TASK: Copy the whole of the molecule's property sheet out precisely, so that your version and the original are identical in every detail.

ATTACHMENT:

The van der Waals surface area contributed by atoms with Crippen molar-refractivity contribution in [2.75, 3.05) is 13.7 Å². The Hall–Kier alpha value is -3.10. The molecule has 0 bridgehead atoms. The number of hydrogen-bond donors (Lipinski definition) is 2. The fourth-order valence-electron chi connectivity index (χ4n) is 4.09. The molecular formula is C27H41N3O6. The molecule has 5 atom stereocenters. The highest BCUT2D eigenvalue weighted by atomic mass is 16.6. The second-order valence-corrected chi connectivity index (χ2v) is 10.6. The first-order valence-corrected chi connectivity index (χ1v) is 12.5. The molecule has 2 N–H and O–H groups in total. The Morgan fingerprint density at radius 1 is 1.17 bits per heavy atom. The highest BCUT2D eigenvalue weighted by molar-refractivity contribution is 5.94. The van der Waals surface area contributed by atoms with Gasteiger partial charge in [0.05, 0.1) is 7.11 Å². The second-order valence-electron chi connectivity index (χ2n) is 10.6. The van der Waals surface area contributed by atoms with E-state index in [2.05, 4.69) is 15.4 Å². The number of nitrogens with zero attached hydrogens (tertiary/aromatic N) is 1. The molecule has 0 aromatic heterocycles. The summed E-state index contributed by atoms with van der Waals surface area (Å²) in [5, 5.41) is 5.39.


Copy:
The van der Waals surface area contributed by atoms with Crippen molar-refractivity contribution in [2.75, 3.05) is 13.7 Å². The Hall–Kier alpha value is -3.10. The molecule has 0 bridgehead atoms. The number of hydrogen-bond donors (Lipinski definition) is 2. The fourth-order valence-electron chi connectivity index (χ4n) is 4.09. The molecular formula is C27H41N3O6. The molecule has 5 atom stereocenters. The highest BCUT2D eigenvalue weighted by atomic mass is 16.6. The second-order valence-corrected chi connectivity index (χ2v) is 10.6. The first-order valence-corrected chi connectivity index (χ1v) is 12.5. The molecule has 2 N–H and O–H groups in total. The Morgan fingerprint density at radius 1 is 1.17 bits per heavy atom. The highest BCUT2D eigenvalue weighted by molar-refractivity contribution is 5.94. The van der Waals surface area contributed by atoms with Gasteiger partial charge in [0.05, 0.1) is 7.11 Å². The second-order valence-electron chi connectivity index (χ2n) is 10.6. The van der Waals surface area contributed by atoms with E-state index in [2.05, 4.69) is 15.4 Å². The number of nitrogens with zero attached hydrogens (tertiary/aromatic N) is 1. The molecule has 0 aromatic heterocycles. The summed E-state index contributed by atoms with van der Waals surface area (Å²) in [5, 5.41) is 5.39.